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After family's airplane seat-reclining incident, mom tells angry fliers: Get a grip!

To recline or not to recline? That seems to be a hot question for passengers on airlines these days, considering so many recent incidents of passenger discord leading to diverted flights.But as a mother who, while traveling with my husband and five kids, witnessed a fellow passenger deliberately whack my baby daughter in the head with his seat back, I have a different question for air travelers: A
The author, her husband and their five kids on their recent trip to Barcelona.
The author, her husband and their five kids on their recent trip to Barcelona.Courtesy Jordana Horn Gordon

To recline or not to recline? That seems to be a hot question for passengers on airlines these days, considering so many recent incidents of passenger discord leading to diverted flights.

But as a mother who, while traveling with my husband and five kids, witnessed a fellow passenger deliberately whack my baby daughter in the head with his seat back, I have a different question for air travelers:

At what point is it OK for you to lose your mind and act violently toward a fellow passenger, or should you, instead, attempt to retain some shred of dignity, despite being in an airborne tin can for hours on end?

We can all agree: There just isn’t enough room in economy on airplanes. I get it. We are forced to share space semi-intimately with people we never met before, for hours at a time. Apparently, this makes people "fly" off the handle more easily than they would on the ground. In the past two weeks, a United Airlines flight passenger used a device called a Knee Defender to claim his territory, and on an American Airlines flight, two federal air marshals had to restrain a passenger angry that the woman in front of him had reclined.

The author, her husband and their five kids on their recent trip to Barcelona.Today

That both of these incidents involved adults and resulted in planes being diverted is ridiculous. Our family’s encounter, then, ventures into the unbelievable.

Last month on a flight from New York to Barcelona, a man sitting in front of my husband, who was sitting with our 9-month-old baby on his lap, didn’t like my husband’s futzing around with the seat tray. To "retaliate," he looked back in order to make sure the baby was right there, and then deliberately slammed his seat back hard, with his entire body, so it hit her in the head, making her scream and cry. Sitting in the seat across the aisle, I told him that that was not OK, and that whatever issue he had should not mean hurting a baby. That’s when he looked me in the eye and replied, “Shut the f*ck up.” The in-flight crew, who witnessed the whole thing, did nothing (thanks, American Airlines flight 66!), but two flight attendants privately told me afterward that I’d done the right thing by refusing to antagonize him further.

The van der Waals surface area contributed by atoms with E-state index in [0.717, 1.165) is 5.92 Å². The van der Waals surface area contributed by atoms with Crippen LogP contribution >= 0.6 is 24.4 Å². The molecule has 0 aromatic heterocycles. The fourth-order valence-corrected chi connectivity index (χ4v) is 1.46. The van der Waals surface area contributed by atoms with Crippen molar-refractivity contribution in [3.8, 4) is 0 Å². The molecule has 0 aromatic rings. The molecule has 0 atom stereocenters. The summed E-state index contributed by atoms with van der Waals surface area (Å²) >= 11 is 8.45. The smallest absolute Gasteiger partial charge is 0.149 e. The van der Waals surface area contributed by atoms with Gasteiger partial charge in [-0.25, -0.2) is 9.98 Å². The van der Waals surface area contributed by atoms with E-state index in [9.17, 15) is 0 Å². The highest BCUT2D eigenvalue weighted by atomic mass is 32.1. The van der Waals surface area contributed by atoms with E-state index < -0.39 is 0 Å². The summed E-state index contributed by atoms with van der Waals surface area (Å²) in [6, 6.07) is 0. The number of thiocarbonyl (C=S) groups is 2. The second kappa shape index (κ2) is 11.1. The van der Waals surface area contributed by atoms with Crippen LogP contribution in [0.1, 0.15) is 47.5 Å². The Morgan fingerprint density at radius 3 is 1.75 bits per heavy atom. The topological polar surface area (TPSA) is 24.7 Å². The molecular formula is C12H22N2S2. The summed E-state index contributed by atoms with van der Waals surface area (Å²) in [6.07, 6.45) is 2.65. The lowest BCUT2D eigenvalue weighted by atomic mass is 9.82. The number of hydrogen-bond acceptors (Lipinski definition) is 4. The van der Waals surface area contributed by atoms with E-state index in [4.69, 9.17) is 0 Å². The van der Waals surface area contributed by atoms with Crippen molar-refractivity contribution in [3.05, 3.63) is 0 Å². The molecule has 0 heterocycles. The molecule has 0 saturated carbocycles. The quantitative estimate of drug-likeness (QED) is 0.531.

Get a grip, people.

Yes, someone messing with the tray table behind you may irritate you. Yes, someone may recline the seat in front of you, giving you even less room than you had before. Yes, there may even be a baby who might even cry on your flight, disturbing your tranquility. None of that is a legitimate excuse for you to lose your mind and take out all of your stresses and frustrations on a flight attendant or another passenger. As we say in the world of nursery schoolers, “You get what you get and you don’t get upset.”

No one has a right to hit another passenger — especially a baby — as a "response" to being irritated. And when flight attendants are too afraid to confront bullies on planes, I can easily see how confrontations between passengers — like in the two recent cases of diverted flights — can sink to new levels of appalling behavior.

In my case, the one thing that kept this interaction from getting uglier — and maybe the plane from being diverted? — was the simple fact that I didn’t respond to that guy’s ugliness in kind. Yet the fact that he was tacitly allowed to behave that way, and that there were no repercussions whatsoever for his actions, still disgusts me. Because when someone can walk away from an interaction like that with no adverse repercussions, it probably makes that person think he can treat other families the way he treated us.

Did I want the flight to be diverted because of one man’s thoughtless actions? No — to me, that seems like nothing short of collective punishment.

But if airlines really want to promote an environment in which passengers treat one another with kindness and dignity — and to do so without changing the seat-recline mechanisms or size of the seats — they have to be more proactive. Every passenger on board an airplane — from the youngest to the oldest — should feel that the in-flight crew has their proverbial back, and will go out of their way to make sure that the flight is not only a safe, but a pleasant one.